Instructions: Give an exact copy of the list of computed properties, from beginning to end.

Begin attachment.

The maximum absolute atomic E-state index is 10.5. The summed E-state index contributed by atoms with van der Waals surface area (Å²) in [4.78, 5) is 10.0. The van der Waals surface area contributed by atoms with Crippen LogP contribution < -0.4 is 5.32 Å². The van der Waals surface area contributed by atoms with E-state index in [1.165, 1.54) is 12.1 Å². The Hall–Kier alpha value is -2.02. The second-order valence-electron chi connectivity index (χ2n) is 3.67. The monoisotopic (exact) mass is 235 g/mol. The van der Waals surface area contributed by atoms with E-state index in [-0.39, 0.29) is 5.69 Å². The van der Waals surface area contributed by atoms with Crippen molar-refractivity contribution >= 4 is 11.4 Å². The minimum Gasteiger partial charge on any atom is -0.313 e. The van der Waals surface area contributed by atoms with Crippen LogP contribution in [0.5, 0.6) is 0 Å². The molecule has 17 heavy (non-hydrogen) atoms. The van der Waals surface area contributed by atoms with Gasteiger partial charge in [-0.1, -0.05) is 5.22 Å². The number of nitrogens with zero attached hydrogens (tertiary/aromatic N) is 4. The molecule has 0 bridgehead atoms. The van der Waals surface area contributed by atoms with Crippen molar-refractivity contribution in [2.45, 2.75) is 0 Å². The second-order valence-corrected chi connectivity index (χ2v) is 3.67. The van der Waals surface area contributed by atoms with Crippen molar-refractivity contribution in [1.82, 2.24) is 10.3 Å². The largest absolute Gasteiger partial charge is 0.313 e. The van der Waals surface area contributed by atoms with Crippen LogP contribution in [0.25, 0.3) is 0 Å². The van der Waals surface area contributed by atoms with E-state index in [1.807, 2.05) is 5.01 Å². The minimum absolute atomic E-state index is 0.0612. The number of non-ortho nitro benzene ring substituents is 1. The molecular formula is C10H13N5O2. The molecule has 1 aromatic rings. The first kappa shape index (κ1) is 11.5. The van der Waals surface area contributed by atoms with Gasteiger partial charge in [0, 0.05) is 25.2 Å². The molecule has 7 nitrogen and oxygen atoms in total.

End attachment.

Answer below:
The maximum absolute atomic E-state index is 10.5. The summed E-state index contributed by atoms with van der Waals surface area (Å²) in [4.78, 5) is 10.0. The van der Waals surface area contributed by atoms with Crippen LogP contribution < -0.4 is 5.32 Å². The van der Waals surface area contributed by atoms with E-state index in [1.165, 1.54) is 12.1 Å². The Hall–Kier alpha value is -2.02. The second-order valence-electron chi connectivity index (χ2n) is 3.67. The monoisotopic (exact) mass is 235 g/mol. The van der Waals surface area contributed by atoms with E-state index in [-0.39, 0.29) is 5.69 Å². The van der Waals surface area contributed by atoms with Crippen molar-refractivity contribution >= 4 is 11.4 Å². The minimum Gasteiger partial charge on any atom is -0.313 e. The van der Waals surface area contributed by atoms with Crippen LogP contribution in [0.5, 0.6) is 0 Å². The molecule has 17 heavy (non-hydrogen) atoms. The van der Waals surface area contributed by atoms with Gasteiger partial charge in [-0.1, -0.05) is 5.22 Å². The number of nitrogens with zero attached hydrogens (tertiary/aromatic N) is 4. The molecule has 0 bridgehead atoms. The van der Waals surface area contributed by atoms with Crippen molar-refractivity contribution in [2.45, 2.75) is 0 Å². The second-order valence-corrected chi connectivity index (χ2v) is 3.67. The van der Waals surface area contributed by atoms with Crippen molar-refractivity contribution in [1.82, 2.24) is 10.3 Å². The largest absolute Gasteiger partial charge is 0.313 e. The van der Waals surface area contributed by atoms with Crippen LogP contribution in [0.25, 0.3) is 0 Å². The van der Waals surface area contributed by atoms with E-state index in [1.807, 2.05) is 5.01 Å². The minimum absolute atomic E-state index is 0.0612. The number of non-ortho nitro benzene ring substituents is 1. The molecular formula is C10H13N5O2. The molecule has 1 aromatic rings. The first kappa shape index (κ1) is 11.5. The van der Waals surface area contributed by atoms with Gasteiger partial charge in [0, 0.05) is 25.2 Å². The molecule has 7 nitrogen and oxygen atoms in total.